GOAL, Motivation & Conflict

by | Jan 24, 2024 | Writing with StoryCAD

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In 1996, Debra Dixon published a book, Goal, Motivation, & Conflict: The Building Blocks of Good Fiction. 

Several decades later, it’s taught in writer’s workshops and discussed in writer’s blogs all over the Internet. The reason is simple enough; Dixon has identified relationships between elements of a plotted story which were not given sufficient attention. They are: 

• G = Goal. (What is it the character wants to achieve or avoid?) 

• M = Motivation. (Why does the character want this goal?) 

• C = Conflict. (What stands in the character’s way of achieving the goal?) These are all parts of each problem and scene in your story. 

These elements are sometimes known by other names: 

    • Goal – desire, want, need, ambition, purpose 

    • Motivation- drive, backstory, impetus, incentive 

    • Conflict – trouble, tension, friction, villain, roadblock 

Make your protagonist’s goal urgent, or your reader won’t care if he succeeds. He has to want it badly. 

If the Goal is ‘What”, Motivation is the “Why”. Motivation is key to providing verisimilitude. If your character doesn’t have a good reason to seek his goal, your reader won’t believe the travails you put him through as he tries to achieve it.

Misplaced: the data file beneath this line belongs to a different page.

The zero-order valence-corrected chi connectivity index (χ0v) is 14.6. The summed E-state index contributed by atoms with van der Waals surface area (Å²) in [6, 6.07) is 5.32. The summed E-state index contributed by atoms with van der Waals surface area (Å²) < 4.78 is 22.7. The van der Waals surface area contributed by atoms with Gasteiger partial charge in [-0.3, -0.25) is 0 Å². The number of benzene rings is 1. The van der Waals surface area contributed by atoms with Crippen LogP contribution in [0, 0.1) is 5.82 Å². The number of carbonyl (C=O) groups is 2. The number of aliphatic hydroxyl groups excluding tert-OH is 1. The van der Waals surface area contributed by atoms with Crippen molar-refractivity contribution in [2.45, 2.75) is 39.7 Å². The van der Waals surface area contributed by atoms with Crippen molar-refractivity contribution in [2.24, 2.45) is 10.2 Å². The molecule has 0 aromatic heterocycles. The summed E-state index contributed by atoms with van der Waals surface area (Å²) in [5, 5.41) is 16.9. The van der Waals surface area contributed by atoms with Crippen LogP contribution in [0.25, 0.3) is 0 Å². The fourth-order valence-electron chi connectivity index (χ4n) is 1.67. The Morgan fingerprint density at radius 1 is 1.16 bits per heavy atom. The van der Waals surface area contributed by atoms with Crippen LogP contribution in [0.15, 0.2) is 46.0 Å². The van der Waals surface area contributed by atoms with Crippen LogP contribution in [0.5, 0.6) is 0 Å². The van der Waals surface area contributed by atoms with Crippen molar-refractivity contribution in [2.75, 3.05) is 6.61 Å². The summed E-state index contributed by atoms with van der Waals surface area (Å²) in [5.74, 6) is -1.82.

Conflict makes a problem a problem. If there is no obstacle that will keep your character from attaining her goal, there’s no tension, and your reader won’t wonder what happens next, the question that propels her to read on. 

Each problem is a story in its own right, with a main character (the protagonist), who has something she needs or wants (a goal), and a reason she needs to achieve the goal (motivation.) There’s also something that stands in the way of success (conflict), which is what makes this a problem for your protagonist to solve. 

Conflicts will change over the course of the story. Hamlet will convince himself that Claudius is guilty and feel impelled to take his revenge. But the conflict can’t just evaporate; if Hamlet decides his uncle (perhaps with his mother’s help) didn’t kill his father, there’s no story. 

The Antagonist gives your conflict agency. He will have his own goals and motives: 

A single StoryBuilder Problem Story Element contains tabs for both Protagonist and Antagonist. A problem’s Conflict Type can be Person vs. Himself, with your main character both protagonist and antagonist, with an inner problem or flaw to confront, but a different Story Element from the external, outer problem.

Dive deeper into the intricacies of narrative structures and how they unfold.